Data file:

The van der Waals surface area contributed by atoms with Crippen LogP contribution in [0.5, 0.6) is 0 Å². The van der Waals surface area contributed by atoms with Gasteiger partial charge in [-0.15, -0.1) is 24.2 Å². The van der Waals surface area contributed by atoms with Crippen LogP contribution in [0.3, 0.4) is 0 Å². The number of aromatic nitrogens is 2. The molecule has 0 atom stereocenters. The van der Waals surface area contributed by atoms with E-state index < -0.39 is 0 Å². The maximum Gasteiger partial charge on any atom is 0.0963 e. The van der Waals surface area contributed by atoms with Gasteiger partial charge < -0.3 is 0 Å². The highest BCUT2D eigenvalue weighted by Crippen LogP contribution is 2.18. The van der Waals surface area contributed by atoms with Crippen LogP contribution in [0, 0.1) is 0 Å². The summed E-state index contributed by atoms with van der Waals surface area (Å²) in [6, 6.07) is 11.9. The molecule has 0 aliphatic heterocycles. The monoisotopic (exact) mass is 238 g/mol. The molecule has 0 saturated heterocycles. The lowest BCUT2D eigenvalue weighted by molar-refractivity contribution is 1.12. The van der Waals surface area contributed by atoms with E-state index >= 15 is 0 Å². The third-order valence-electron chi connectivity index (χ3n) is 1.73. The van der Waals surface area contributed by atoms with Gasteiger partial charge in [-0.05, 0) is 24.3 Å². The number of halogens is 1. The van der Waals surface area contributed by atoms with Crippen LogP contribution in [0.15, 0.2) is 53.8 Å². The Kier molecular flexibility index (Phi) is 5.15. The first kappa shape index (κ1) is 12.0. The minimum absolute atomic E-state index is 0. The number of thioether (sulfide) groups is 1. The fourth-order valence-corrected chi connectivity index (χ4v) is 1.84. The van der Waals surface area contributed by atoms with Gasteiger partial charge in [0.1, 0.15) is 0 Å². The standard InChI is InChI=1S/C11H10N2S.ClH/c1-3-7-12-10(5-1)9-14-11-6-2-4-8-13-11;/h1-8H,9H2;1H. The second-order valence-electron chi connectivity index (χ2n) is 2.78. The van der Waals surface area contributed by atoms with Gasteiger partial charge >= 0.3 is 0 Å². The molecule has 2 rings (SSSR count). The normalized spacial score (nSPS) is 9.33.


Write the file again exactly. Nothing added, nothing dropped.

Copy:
The van der Waals surface area contributed by atoms with Crippen LogP contribution in [0.5, 0.6) is 0 Å². The van der Waals surface area contributed by atoms with Gasteiger partial charge in [-0.15, -0.1) is 24.2 Å². The van der Waals surface area contributed by atoms with Crippen LogP contribution in [0.3, 0.4) is 0 Å². The number of aromatic nitrogens is 2. The molecule has 0 atom stereocenters. The van der Waals surface area contributed by atoms with E-state index < -0.39 is 0 Å². The maximum Gasteiger partial charge on any atom is 0.0963 e. The van der Waals surface area contributed by atoms with Gasteiger partial charge < -0.3 is 0 Å². The highest BCUT2D eigenvalue weighted by Crippen LogP contribution is 2.18. The van der Waals surface area contributed by atoms with Crippen LogP contribution in [0, 0.1) is 0 Å². The summed E-state index contributed by atoms with van der Waals surface area (Å²) in [6, 6.07) is 11.9. The molecule has 0 aliphatic heterocycles. The monoisotopic (exact) mass is 238 g/mol. The molecule has 0 saturated heterocycles. The lowest BCUT2D eigenvalue weighted by molar-refractivity contribution is 1.12. The van der Waals surface area contributed by atoms with E-state index >= 15 is 0 Å². The third-order valence-electron chi connectivity index (χ3n) is 1.73. The van der Waals surface area contributed by atoms with Gasteiger partial charge in [-0.05, 0) is 24.3 Å². The number of halogens is 1. The van der Waals surface area contributed by atoms with Crippen LogP contribution in [0.15, 0.2) is 53.8 Å². The Kier molecular flexibility index (Phi) is 5.15. The first kappa shape index (κ1) is 12.0. The minimum absolute atomic E-state index is 0. The number of thioether (sulfide) groups is 1. The fourth-order valence-corrected chi connectivity index (χ4v) is 1.84. The van der Waals surface area contributed by atoms with Gasteiger partial charge in [0.1, 0.15) is 0 Å². The standard InChI is InChI=1S/C11H10N2S.ClH/c1-3-7-12-10(5-1)9-14-11-6-2-4-8-13-11;/h1-8H,9H2;1H. The second-order valence-electron chi connectivity index (χ2n) is 2.78. The van der Waals surface area contributed by atoms with Gasteiger partial charge >= 0.3 is 0 Å². The molecule has 2 rings (SSSR count). The normalized spacial score (nSPS) is 9.33.